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I went through lots of SO questions but non is giving me the right answer .

I have following config in apache vhost:

<VirtualHost *:80>
    DocumentRoot "D:/Web Server/xampp/htdocs/testsite/frontend/www"
    ServerName mydomain.com
    ServerAlias www.mydomain.com

<VirtualHost *:80>
    DocumentRoot "D:/Web Server/xampp/htdocs/testsite/backend/www"
    ServerName admin.mydomain.com
    ServerAlias www.admin.mydomain.com

AND hosts file :               testsite.com               admin.testsite.com

What I need is that:

www.testsite.com and testsite.com should point to same thing

and same with

www.admin.testsite.com and admin.testsite.com

What is the issue with this config ? Do I need to add separate records for each , one with www and other without www ?

please help me sort this issue

thanks in advance

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up vote 3 down vote accepted

You need to add the www. versions of your domains to your etc hosts.               testsite.com www.testsite.com               admin.testsite.com www.admin.testsite.com
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thanks its working – sakhunzai Nov 17 '12 at 20:49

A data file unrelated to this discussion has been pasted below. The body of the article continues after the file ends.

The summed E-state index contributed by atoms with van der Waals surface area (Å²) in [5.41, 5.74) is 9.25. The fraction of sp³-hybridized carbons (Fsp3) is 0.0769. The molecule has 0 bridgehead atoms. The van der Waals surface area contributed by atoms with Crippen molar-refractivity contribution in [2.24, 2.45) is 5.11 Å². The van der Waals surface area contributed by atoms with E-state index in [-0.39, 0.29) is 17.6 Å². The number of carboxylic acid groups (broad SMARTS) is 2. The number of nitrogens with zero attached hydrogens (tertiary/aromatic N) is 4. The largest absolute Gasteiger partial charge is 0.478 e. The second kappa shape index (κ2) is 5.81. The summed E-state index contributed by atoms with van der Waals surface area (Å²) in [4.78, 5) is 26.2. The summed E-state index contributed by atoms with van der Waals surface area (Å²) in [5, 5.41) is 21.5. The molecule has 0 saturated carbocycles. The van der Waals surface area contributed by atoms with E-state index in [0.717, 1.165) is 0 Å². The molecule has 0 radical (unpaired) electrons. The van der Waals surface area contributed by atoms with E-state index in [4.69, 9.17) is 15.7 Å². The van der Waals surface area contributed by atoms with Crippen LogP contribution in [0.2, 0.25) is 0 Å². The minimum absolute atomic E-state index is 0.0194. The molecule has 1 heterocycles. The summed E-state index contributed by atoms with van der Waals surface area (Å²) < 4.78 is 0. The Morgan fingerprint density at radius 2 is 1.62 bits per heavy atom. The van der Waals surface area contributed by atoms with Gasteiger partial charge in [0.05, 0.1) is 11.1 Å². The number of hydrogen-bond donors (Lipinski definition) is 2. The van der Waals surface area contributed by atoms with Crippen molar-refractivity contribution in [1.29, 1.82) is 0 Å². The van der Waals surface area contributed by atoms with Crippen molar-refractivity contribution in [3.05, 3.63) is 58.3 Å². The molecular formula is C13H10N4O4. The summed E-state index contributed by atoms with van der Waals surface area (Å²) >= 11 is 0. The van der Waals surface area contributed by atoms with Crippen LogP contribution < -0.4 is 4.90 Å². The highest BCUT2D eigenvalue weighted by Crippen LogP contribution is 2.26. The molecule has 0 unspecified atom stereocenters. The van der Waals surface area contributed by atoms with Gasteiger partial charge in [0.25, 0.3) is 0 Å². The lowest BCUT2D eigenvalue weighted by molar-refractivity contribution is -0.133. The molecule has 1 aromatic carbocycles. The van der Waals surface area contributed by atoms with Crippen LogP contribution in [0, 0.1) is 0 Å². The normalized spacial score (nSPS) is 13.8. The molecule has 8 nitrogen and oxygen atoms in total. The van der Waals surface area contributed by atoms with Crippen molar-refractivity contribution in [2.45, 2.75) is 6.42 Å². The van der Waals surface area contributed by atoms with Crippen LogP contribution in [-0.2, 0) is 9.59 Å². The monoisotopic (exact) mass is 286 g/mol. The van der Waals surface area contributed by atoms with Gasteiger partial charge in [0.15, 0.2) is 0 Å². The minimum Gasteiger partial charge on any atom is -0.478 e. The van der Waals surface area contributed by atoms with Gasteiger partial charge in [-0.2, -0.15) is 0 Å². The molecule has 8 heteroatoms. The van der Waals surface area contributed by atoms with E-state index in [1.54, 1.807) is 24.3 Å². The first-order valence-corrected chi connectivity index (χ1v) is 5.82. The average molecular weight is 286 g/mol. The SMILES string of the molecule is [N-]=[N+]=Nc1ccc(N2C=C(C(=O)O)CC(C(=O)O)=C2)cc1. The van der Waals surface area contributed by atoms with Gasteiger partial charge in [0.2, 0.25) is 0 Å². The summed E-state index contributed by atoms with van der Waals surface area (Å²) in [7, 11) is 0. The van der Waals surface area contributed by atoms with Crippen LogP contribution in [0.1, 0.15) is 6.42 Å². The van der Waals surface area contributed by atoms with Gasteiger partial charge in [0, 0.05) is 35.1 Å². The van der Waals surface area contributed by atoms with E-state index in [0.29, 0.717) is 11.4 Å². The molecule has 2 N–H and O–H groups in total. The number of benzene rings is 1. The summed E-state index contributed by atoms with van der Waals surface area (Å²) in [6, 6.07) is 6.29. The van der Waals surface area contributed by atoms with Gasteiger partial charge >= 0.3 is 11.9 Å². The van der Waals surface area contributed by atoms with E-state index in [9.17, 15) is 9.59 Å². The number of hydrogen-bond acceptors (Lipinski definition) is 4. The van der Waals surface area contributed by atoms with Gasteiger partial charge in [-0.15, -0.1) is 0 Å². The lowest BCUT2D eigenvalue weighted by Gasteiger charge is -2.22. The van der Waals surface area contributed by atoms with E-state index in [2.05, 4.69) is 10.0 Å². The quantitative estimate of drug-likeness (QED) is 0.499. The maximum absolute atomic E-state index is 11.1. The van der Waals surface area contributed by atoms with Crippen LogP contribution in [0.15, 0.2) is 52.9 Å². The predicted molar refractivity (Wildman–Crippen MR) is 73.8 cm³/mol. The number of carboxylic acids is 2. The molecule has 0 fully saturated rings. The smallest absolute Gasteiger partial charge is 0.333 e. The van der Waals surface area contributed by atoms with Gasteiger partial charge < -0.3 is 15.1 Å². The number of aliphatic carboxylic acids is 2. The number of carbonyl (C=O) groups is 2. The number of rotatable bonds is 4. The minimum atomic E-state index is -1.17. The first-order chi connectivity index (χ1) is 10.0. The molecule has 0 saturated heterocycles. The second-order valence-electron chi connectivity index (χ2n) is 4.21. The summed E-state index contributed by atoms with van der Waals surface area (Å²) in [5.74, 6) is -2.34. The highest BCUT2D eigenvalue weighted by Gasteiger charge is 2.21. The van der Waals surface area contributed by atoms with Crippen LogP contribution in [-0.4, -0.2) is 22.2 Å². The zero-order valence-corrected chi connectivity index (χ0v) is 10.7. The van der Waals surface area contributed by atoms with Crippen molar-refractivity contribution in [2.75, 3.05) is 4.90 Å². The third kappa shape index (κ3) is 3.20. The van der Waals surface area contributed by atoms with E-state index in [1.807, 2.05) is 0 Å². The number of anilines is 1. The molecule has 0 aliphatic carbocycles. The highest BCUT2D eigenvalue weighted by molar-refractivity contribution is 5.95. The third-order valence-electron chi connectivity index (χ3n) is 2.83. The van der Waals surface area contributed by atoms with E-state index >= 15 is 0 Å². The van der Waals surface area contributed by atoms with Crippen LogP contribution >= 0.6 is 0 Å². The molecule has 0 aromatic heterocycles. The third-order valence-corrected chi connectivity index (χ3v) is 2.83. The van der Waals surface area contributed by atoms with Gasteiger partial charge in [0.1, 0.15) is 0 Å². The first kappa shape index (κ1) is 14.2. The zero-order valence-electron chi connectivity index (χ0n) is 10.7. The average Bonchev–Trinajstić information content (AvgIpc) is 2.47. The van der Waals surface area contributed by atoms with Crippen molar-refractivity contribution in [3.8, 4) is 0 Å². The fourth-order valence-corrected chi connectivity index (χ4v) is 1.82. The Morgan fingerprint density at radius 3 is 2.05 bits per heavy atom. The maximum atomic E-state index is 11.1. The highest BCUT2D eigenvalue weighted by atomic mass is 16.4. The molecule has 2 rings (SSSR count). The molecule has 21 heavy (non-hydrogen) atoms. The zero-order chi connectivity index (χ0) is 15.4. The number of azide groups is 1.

I upvoted, but are multiple entries on one line actually allowed (on Windows, or other OSes for that matter)? That would actually be a novelty for me, which I wish I'd have known earlier. :) – Decent Dabbler Nov 17 '12 at 20:52
working in windows right now with multiple entries on single line :), I just knew that – sakhunzai Nov 17 '12 at 20:53
@sakhunzai Thanks! I'm going to give it a try later on (not on my Windows box right now). Still working with XP here though. What flavour are you working with? – Decent Dabbler Nov 17 '12 at 20:59
@fireeyedboy its win7 here – sakhunzai Nov 17 '12 at 21:05

Using CNAMEs makes your DNS data easier to manage. CNAME-records point back to an A record. So if you change the IP address of the A record, all your CNAME records pointed to that record automatically follow the new IP of the A record. The alternative solution is to have multiple A records, but then you would have multiple places to change the IP address which increases the chances of error.

The most popular use of the CNAME-record, is to provide access to a web server using both the standard www.domain.com and domain.com (without the www). This is usually done by adding a CNAME-record for the www name pointing to the short name [while creating an A Record for the short name (without www)]. Example:

You have a website with the domain name mywebsite.nl. This domain name is hooked up to an A-record which translates the domain name to the appropriate IP address, f.i.

You also have several subdomains, like www.mywebsite.nl, ftp.mywebsite.nl, mail.mywebsite.nl etc. and you want this sub domains to point to your main domain name mywebsite.nl. In stead of creating A-records for each sub domain and binding it to the IP address of your domain, you create an alias, a CNAME-record. See the table below, in case your IP address changes, you only have to edit 1 A-record and all subdomains follow automatically because de CNAMES point to the main domain with the A-record.





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